7:47 And so, he then goes, “Okay. Well, let's say I want to log into this and my credentials are going to be administrator and then I'm going to try to hack the password.” If administrator or admin is a username that would allow them to get into this LogMeIn he's halfway there. All he has to do at this point is to discover the password, which is becoming increasingly easier for them. Then they're going to test the remote access credentials. If they're successful, they gain access into the system and it's not until this point that they actually know where they are. It's been extremely anonymous, but they get in and they determine this is a merchant. This is a healthcare organization. This is in a corporate environment. There might be something in here that I want. So they're going to sit and monitor your activity. They might install a keylogger, memory scraper, or something along those lines but they're going to sit and monitor. They may download other malware onto the system with the eventual goal to capture confidential information, healthcare records, credit cards, corporate secrets, anything that they can turn around and sell. Now the next part is, how are they going to use this and how are they going to capitalize. They use stolen credit cards to buy prepaid credit cards, gift cards, make online purchases or they go on to the dark web and and they sell them in bulk. The bad guys go in and buy a block of credit cards and they go online and they start purchasing things. A little while ago my Visa card apparently made a trip to Australia without me and purchased a set of golf clubs in Sydney.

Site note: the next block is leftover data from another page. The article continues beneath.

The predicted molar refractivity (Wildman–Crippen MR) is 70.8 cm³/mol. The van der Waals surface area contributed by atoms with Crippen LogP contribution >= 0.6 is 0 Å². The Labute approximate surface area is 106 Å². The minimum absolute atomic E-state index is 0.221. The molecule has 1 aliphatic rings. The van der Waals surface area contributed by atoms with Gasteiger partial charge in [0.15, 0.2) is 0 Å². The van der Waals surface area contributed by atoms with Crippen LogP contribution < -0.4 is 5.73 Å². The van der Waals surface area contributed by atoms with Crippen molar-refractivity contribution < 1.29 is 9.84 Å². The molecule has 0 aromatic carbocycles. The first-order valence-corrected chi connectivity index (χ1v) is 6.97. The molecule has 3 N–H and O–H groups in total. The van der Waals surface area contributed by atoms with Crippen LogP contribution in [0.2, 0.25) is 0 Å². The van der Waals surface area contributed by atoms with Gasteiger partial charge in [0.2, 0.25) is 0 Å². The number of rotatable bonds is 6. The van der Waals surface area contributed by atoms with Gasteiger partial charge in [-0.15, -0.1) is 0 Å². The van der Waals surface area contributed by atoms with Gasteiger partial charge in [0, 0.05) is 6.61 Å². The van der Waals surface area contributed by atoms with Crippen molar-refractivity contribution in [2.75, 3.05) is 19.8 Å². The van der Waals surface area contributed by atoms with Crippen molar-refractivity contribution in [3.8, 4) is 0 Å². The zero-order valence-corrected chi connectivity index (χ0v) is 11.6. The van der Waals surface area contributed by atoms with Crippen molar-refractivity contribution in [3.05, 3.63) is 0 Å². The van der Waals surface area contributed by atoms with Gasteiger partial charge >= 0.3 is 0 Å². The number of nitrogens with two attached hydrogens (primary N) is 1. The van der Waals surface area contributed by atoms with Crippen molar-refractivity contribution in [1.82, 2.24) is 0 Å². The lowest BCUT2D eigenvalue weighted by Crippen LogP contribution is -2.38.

9:46 So that's where that happens. Here's a clip that we took from an ad in the Onion Router (TOR), and getting into the dark web. And if you go through that you'll see that credit cards will sell anywhere from $20 to $200 on this particular site. On other sites I've seen credit cards can go for virtually 50 cents to a dollar. You can see from that previous slide where credit cards sell. So it’s easy to see how they capitalize on credit cards that they capture. For healthcare organizations, the revenue is a little bit different but it's interesting. It's an escalating thing. A medical insurance ID card will go for a dollar or two. Medical profiles will sell for $5.00 and up.